Northern Raccoon (Procyon lotor)
What they look like: Raccoons are distinguished by a black mask across the eyes and bushy tail with anywhere from four to ten black rings. The forepaws resemble slender human hands and make the raccoon very dexterous. The coloration of the raccoon varies with habitat, and ranges from grey to reddish brown to buff.
Raccoons have a stocky build and typically weigh from six to seven kilograms (avg. 6 kg or 13.2 lbs). Males are usually heavier than females. The body length ranges from 603 to 950 mm (2 to 3 ft)
Where they live:
Click the range map to learn more about the distribution of Raccoons in Washington.
What they eat: Raccoons are omnivorous animals (they eat plants and animals). Plant foods vary from fruits to nuts, including wild grapes, cherries, apples, berries, and acorns. Raccoons may also eat peaches, plums, figs, citrus fruits, watermelons, and walnuts. They also forage for crayfish, insects, frogs, fish, and bird eggs. Raccoons have adapted to eat trash and other food available in urban areas.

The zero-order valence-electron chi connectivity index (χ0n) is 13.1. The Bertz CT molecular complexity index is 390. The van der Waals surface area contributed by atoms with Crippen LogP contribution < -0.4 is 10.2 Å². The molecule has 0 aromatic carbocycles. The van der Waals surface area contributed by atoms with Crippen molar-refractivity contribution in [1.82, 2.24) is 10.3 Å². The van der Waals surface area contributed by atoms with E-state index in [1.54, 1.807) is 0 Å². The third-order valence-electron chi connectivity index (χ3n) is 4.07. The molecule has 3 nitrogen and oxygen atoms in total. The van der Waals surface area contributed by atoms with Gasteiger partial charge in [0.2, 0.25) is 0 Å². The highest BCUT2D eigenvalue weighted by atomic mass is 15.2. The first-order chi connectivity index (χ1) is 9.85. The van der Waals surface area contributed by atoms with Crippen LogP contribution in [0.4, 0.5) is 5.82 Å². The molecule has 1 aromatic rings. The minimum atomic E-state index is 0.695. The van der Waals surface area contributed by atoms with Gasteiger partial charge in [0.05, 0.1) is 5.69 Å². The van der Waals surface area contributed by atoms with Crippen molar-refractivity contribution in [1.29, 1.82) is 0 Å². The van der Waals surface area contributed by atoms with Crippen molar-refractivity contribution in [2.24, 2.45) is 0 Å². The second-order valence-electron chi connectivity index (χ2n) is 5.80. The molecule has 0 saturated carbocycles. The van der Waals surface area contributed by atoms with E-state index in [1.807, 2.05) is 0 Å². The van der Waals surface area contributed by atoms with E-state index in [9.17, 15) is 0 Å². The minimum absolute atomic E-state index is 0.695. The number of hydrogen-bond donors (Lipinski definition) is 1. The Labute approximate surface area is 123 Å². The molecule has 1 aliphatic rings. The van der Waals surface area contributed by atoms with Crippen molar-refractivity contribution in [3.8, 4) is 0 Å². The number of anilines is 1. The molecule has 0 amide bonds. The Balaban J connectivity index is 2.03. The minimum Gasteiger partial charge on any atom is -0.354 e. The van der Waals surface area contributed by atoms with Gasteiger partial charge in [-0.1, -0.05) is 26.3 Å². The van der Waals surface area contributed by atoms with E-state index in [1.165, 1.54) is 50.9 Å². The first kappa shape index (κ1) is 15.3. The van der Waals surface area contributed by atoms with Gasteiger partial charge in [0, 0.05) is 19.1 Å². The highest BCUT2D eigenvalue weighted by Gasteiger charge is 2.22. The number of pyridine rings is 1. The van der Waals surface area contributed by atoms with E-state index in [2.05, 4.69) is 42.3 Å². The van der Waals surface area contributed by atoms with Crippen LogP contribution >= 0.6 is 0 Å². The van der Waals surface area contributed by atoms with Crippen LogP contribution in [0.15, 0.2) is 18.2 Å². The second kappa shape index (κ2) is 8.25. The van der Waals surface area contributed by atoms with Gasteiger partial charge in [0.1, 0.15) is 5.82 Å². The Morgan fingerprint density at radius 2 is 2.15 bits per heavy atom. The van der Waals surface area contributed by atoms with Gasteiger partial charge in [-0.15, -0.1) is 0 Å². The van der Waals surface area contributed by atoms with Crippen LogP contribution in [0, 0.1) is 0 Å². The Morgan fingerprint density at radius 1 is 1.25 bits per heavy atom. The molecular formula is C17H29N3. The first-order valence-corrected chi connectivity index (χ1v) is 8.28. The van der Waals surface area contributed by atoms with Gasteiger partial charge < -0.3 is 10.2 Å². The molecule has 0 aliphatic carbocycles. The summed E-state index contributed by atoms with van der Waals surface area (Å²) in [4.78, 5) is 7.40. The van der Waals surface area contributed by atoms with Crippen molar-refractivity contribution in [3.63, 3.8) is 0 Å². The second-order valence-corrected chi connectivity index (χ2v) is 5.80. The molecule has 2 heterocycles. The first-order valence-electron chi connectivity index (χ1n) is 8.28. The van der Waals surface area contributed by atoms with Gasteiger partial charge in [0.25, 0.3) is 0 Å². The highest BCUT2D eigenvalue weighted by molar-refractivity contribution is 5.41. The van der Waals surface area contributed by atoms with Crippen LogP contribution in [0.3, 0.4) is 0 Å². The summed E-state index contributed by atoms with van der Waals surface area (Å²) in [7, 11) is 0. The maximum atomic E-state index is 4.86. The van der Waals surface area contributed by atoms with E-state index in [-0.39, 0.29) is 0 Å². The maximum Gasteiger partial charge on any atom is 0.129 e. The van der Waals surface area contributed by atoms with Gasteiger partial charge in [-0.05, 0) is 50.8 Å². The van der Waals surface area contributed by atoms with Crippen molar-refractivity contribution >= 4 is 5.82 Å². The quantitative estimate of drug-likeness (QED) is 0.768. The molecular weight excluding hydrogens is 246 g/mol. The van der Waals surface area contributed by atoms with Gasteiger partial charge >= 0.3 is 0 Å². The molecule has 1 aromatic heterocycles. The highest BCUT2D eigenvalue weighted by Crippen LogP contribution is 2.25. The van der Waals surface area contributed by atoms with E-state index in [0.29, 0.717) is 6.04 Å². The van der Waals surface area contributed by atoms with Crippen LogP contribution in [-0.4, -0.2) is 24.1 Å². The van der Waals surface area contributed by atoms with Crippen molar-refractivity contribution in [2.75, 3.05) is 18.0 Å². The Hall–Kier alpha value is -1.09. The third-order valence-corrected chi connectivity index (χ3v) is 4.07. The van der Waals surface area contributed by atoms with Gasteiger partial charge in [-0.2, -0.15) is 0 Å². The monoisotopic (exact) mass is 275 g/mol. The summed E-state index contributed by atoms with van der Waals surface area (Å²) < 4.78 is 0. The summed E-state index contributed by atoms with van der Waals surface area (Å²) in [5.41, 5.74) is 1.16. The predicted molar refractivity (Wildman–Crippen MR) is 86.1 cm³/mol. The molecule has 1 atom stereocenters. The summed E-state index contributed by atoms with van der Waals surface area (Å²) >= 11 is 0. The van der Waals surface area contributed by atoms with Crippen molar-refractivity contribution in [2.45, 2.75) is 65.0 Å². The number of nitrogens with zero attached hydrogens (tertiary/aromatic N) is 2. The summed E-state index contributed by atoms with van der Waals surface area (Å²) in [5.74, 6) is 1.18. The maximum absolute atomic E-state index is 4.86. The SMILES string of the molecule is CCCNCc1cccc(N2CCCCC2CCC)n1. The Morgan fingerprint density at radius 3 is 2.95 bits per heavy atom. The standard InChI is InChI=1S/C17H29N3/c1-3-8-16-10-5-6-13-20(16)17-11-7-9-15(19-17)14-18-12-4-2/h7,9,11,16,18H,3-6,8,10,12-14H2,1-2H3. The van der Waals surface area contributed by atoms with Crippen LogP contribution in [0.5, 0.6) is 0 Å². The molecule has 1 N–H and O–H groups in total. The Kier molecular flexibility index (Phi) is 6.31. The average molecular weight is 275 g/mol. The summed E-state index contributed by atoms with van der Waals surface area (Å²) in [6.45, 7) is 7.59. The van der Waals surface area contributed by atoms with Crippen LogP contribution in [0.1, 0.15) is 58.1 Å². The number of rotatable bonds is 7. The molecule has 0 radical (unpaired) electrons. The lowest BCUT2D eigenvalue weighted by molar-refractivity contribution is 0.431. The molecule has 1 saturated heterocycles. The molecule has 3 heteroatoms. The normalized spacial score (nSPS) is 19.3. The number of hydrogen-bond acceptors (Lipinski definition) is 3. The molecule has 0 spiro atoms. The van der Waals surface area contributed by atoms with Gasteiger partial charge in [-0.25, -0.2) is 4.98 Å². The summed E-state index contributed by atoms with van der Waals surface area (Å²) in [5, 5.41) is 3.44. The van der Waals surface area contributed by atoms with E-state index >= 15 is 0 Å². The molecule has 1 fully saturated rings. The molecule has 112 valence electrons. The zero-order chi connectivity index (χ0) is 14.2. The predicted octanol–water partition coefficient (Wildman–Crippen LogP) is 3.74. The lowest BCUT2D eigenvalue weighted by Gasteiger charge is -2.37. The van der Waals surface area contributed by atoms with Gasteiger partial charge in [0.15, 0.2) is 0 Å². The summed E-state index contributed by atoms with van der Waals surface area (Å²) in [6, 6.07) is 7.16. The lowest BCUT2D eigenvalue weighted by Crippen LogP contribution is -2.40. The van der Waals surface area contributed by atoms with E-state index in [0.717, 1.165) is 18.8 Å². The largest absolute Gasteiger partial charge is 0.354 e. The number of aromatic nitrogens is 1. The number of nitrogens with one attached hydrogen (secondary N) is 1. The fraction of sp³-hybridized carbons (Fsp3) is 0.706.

Behavior: Raccoons are nocturnal (active at night), but can sometimes be seen during daylight hours. They are solitary animals (live alone) and the only social group raccoons form consist of a mother and her young.
Although they move slowly, with a shuffle like walk, they can reach speeds of 15 miles per hour on the ground. Raccoons climb with agility and are can withstand a drop of 35 feet from a tree. Raccoons are excellent climbers and strong swimmers.
Reproduction: Raccoons mate between late January or early February.
Lifespan/Longevity: Raccoons have been known to live a maximum of 16 years in the wild. A captive animal was recorded living for 21 years. The life span of raccoons in the wild is estimated at three to five years.
Did you know?
Photo Credit: Tim Knight
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